Patrick, a junior, is secretary of Key Club, president of Chemistry Club and a member of Top Symphonic Band. He volunteers with Habitats for Humanity and runs cross country. He is especially proud of co-founding the DPY Math Contest for middle school students, which helps prepare them for the MATHCOUNTS competition. Patrick plans to study biochemistry, applied mathematics and finance in college and aspires to have a career where he can combine math and science with his desire to help people.
Neil Davey, Montgomery Blair High School, Silver Spring, Maryland, and
Katie Barufka, Langley High School, McLean, Virginia
PROJECT: Deletion of Endonuclease G disrupts mitochondrial homeostasis and leads to reduced virulence in the human protozoan parasite Leishmania mexicana
MENTOR: Dr. Sreenivas Gannavaram, Center for Biologics Evaluation and Research, FDA
“Leishmaniasis is a serious health problem that affects millions of people around the world.”
Leishmaniasis, a debilitating disease spread by the bite of an infected sand fly, has no vaccine. In their research, Neil Davey and Katie Barufka focused on Endonuclease G, a gene that has been shown to have a role in maintaining mitochondrial functions in mice. By “knocking out” Endonuclease G from the protozoan parasite Leishmania mexicana, the team was able to create a live-attenuated parasite strain with reduced virulence. The research could have potential applications in leishmaniasis vaccine development.
Hometown: Gaithersburg, Maryland
“Science and technology are exciting fields that are constantly evolving. The most interesting trend for me is the greater overlap of the biology and engineering disciplines.”
Neil, a junior, was a finalist at The Indus Entrepreneurs (TIE), a global entrepreneurship competition. He holds two patent applications related to autonomous robots and one protecting the SWAP business plan. Neil is a member of the Science National Honors Society, where he tutors students in science, engineering and math. He is also an AP Scholar with Honors and a member of the varsity tennis team. Fluent in Sanskrit, Gujarat and Hindi, he volunteers and teaches at Samskrita Bharati, a nonprofit organization that promotes spoken Sanskrit. Neil plans to study biochemistry, finance, and/or South Asian Studies (Sanskrit). He would like to work in the field of drug and vaccine discovery, and eventually become a CEO of a pharmaceutical company.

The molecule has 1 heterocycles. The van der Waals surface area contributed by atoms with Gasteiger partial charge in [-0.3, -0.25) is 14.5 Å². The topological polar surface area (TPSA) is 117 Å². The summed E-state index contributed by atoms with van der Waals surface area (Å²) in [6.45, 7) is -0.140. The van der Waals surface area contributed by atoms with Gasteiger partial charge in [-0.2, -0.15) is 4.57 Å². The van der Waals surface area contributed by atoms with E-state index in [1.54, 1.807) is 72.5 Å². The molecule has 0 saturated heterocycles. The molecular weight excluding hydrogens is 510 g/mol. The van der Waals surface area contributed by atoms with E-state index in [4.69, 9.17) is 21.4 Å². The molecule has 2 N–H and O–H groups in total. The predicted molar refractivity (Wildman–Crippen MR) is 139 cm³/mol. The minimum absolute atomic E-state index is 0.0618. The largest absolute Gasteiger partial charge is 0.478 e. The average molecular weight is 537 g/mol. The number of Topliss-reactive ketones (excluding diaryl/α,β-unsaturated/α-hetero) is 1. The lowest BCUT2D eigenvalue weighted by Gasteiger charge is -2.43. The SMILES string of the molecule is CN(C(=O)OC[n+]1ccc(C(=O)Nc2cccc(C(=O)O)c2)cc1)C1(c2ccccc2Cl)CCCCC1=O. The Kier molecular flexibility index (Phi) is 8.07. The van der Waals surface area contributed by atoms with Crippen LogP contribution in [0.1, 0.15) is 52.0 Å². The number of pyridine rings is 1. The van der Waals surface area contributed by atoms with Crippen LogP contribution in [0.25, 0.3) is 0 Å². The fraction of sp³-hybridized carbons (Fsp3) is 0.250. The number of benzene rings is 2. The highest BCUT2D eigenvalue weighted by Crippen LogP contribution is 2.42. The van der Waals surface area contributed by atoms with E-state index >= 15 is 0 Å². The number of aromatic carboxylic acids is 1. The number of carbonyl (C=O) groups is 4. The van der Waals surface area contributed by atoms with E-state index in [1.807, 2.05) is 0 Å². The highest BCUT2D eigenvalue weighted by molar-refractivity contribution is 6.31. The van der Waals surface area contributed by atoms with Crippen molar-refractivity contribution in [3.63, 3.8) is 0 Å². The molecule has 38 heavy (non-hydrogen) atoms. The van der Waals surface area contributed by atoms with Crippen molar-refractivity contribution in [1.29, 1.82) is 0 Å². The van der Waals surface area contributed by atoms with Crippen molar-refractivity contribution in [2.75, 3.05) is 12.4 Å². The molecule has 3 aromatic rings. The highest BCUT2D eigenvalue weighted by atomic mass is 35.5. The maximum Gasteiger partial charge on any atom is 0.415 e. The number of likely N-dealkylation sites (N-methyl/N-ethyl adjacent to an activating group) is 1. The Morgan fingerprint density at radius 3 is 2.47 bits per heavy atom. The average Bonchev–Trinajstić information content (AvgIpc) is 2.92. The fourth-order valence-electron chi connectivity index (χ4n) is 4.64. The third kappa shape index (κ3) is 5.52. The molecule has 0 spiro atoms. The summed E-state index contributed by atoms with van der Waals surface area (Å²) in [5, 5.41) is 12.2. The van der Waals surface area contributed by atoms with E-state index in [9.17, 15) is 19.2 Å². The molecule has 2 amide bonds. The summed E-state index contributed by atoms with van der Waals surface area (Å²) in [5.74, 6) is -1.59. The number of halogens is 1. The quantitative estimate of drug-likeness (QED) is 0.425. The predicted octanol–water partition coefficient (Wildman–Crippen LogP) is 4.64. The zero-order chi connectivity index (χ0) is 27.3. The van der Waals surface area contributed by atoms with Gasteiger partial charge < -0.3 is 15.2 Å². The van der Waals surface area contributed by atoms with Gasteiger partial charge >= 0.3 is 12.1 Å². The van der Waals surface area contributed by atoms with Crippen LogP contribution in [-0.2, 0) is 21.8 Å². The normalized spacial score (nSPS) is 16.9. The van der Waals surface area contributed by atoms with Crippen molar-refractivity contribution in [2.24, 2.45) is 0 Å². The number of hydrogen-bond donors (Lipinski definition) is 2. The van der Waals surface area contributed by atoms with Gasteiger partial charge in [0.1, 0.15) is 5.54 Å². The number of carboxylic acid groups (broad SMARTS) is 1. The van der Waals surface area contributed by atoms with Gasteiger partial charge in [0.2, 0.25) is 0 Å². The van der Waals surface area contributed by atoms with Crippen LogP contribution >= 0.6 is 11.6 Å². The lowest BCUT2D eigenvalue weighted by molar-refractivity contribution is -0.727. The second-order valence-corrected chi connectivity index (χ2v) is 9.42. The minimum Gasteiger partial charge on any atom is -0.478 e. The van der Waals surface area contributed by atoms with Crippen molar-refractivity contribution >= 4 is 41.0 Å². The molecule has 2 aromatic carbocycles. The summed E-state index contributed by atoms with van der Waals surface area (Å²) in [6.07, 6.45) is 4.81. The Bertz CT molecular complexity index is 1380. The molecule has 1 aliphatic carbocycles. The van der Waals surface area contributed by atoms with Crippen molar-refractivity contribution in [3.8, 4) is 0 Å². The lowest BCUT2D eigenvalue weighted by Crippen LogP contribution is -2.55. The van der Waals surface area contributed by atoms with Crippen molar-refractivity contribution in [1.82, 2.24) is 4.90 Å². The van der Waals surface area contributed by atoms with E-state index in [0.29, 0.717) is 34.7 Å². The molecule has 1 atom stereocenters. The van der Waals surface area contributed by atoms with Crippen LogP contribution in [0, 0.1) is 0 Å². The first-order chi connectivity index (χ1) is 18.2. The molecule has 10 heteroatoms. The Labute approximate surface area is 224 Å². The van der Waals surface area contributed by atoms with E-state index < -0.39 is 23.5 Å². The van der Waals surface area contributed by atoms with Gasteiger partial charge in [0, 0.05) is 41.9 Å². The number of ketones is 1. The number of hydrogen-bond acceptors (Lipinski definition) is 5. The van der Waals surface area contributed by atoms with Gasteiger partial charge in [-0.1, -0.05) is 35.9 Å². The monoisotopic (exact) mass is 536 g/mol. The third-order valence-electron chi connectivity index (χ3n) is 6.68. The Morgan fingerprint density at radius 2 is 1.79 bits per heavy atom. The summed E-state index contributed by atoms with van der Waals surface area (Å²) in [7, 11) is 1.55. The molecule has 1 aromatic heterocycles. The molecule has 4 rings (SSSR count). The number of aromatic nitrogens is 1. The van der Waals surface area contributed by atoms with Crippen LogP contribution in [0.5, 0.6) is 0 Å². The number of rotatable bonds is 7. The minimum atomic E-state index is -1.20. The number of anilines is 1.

Hometown: Reston, Virginia
“There are always new things, new answers, new cures to be discovered. Math and science are like puzzles, but the answers are infinite.”
Katie, a senior, has a deeply personal connection to her research. Her mother has struggled with Lyme disease for the past nine years. Similarly to Lyme disease, leishmaniasis is transferred to humans through an insect bite and there is no FDA-approved vaccine. “Although I knew that I would not develop a vaccine on my own, helping even a little towards the goal of developing an effective vaccine gave me great satisfaction.” Katie placed first in her high school science fair, earned second place in the regional science fair, and is the winner of a Student Athlete award. She is a member of Science Honor and Leadership Honor Societies and captain of her high school cheer team. She plans to study psychology and nursing in college and is considering becoming a psychologist or a nurse.
Oak Ridge High School, Oak Ridge, Tennessee
PROJECT: Creating a Higher-Efficiency Machine Learning Algorithm to Facilitate the Development of Cancer Treatment Drugs
FIELD: Computer Science
MENTOR: Chris Symons, Oak Ridge National Laboratory “We were excited by the potential we saw for machine learning to improve the search for new treatment options.”